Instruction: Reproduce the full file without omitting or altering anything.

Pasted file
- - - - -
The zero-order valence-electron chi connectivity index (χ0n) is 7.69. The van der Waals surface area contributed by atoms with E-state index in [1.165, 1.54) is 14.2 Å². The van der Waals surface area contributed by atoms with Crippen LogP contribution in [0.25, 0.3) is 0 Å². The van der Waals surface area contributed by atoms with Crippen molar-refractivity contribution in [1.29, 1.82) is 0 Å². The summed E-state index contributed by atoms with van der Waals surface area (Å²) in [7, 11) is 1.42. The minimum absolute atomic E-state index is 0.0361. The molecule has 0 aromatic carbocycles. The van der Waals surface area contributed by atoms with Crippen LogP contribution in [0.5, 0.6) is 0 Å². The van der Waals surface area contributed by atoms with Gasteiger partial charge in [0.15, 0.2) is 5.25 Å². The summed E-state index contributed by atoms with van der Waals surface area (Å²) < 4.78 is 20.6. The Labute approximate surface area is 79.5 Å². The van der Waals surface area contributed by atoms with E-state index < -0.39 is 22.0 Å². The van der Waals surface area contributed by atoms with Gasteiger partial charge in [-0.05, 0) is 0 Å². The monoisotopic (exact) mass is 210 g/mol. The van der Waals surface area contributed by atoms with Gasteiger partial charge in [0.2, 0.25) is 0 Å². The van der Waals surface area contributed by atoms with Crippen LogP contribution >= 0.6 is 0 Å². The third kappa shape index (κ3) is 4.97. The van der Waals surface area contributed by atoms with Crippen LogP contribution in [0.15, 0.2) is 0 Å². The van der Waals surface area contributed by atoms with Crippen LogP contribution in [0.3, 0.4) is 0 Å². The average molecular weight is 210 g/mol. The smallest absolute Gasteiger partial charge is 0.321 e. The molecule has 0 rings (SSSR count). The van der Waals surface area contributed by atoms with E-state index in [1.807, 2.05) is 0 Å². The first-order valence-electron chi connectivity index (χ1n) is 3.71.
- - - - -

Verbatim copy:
The zero-order valence-electron chi connectivity index (χ0n) is 7.69. The van der Waals surface area contributed by atoms with E-state index in [1.165, 1.54) is 14.2 Å². The van der Waals surface area contributed by atoms with Crippen LogP contribution in [0.25, 0.3) is 0 Å². The van der Waals surface area contributed by atoms with Crippen molar-refractivity contribution in [1.29, 1.82) is 0 Å². The summed E-state index contributed by atoms with van der Waals surface area (Å²) in [7, 11) is 1.42. The minimum absolute atomic E-state index is 0.0361. The molecule has 0 aromatic carbocycles. The van der Waals surface area contributed by atoms with Crippen LogP contribution in [0.5, 0.6) is 0 Å². The van der Waals surface area contributed by atoms with Gasteiger partial charge in [0.15, 0.2) is 5.25 Å². The summed E-state index contributed by atoms with van der Waals surface area (Å²) < 4.78 is 20.6. The Labute approximate surface area is 79.5 Å². The van der Waals surface area contributed by atoms with E-state index < -0.39 is 22.0 Å². The van der Waals surface area contributed by atoms with Gasteiger partial charge in [-0.05, 0) is 0 Å². The monoisotopic (exact) mass is 210 g/mol. The van der Waals surface area contributed by atoms with Gasteiger partial charge in [0.2, 0.25) is 0 Å². The van der Waals surface area contributed by atoms with Crippen LogP contribution >= 0.6 is 0 Å². The third kappa shape index (κ3) is 4.97. The van der Waals surface area contributed by atoms with Crippen LogP contribution in [0.15, 0.2) is 0 Å². The van der Waals surface area contributed by atoms with Crippen LogP contribution in [0.3, 0.4) is 0 Å². The average molecular weight is 210 g/mol. The smallest absolute Gasteiger partial charge is 0.321 e. The molecule has 0 rings (SSSR count). The van der Waals surface area contributed by atoms with E-state index in [1.807, 2.05) is 0 Å². The first-order valence-electron chi connectivity index (χ1n) is 3.71.